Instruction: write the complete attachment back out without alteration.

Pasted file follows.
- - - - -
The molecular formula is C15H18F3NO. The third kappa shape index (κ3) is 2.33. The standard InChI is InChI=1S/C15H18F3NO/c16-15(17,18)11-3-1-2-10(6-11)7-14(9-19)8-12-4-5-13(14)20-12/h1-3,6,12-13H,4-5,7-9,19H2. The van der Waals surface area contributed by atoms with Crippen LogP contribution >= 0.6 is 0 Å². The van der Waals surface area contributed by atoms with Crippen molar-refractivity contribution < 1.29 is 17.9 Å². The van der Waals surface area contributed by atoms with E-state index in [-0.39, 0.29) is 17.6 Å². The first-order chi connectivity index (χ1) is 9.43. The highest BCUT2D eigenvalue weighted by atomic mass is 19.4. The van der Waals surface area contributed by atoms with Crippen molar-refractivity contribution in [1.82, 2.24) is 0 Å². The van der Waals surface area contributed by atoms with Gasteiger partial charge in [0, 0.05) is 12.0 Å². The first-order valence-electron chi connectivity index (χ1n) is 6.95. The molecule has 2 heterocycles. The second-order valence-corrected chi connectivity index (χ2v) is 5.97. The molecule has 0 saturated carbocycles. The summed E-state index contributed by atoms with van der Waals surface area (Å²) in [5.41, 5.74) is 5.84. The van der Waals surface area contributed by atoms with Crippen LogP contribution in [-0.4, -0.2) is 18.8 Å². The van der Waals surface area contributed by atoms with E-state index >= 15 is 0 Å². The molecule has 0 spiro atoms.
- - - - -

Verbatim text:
The molecular formula is C15H18F3NO. The third kappa shape index (κ3) is 2.33. The standard InChI is InChI=1S/C15H18F3NO/c16-15(17,18)11-3-1-2-10(6-11)7-14(9-19)8-12-4-5-13(14)20-12/h1-3,6,12-13H,4-5,7-9,19H2. The van der Waals surface area contributed by atoms with Crippen LogP contribution >= 0.6 is 0 Å². The van der Waals surface area contributed by atoms with Crippen molar-refractivity contribution < 1.29 is 17.9 Å². The van der Waals surface area contributed by atoms with E-state index in [-0.39, 0.29) is 17.6 Å². The first-order chi connectivity index (χ1) is 9.43. The highest BCUT2D eigenvalue weighted by atomic mass is 19.4. The van der Waals surface area contributed by atoms with Crippen molar-refractivity contribution in [1.82, 2.24) is 0 Å². The van der Waals surface area contributed by atoms with Gasteiger partial charge in [0, 0.05) is 12.0 Å². The first-order valence-electron chi connectivity index (χ1n) is 6.95. The molecule has 2 heterocycles. The second-order valence-corrected chi connectivity index (χ2v) is 5.97. The molecule has 0 saturated carbocycles. The summed E-state index contributed by atoms with van der Waals surface area (Å²) in [5.41, 5.74) is 5.84. The van der Waals surface area contributed by atoms with Crippen LogP contribution in [-0.4, -0.2) is 18.8 Å². The van der Waals surface area contributed by atoms with E-state index >= 15 is 0 Å². The molecule has 0 spiro atoms.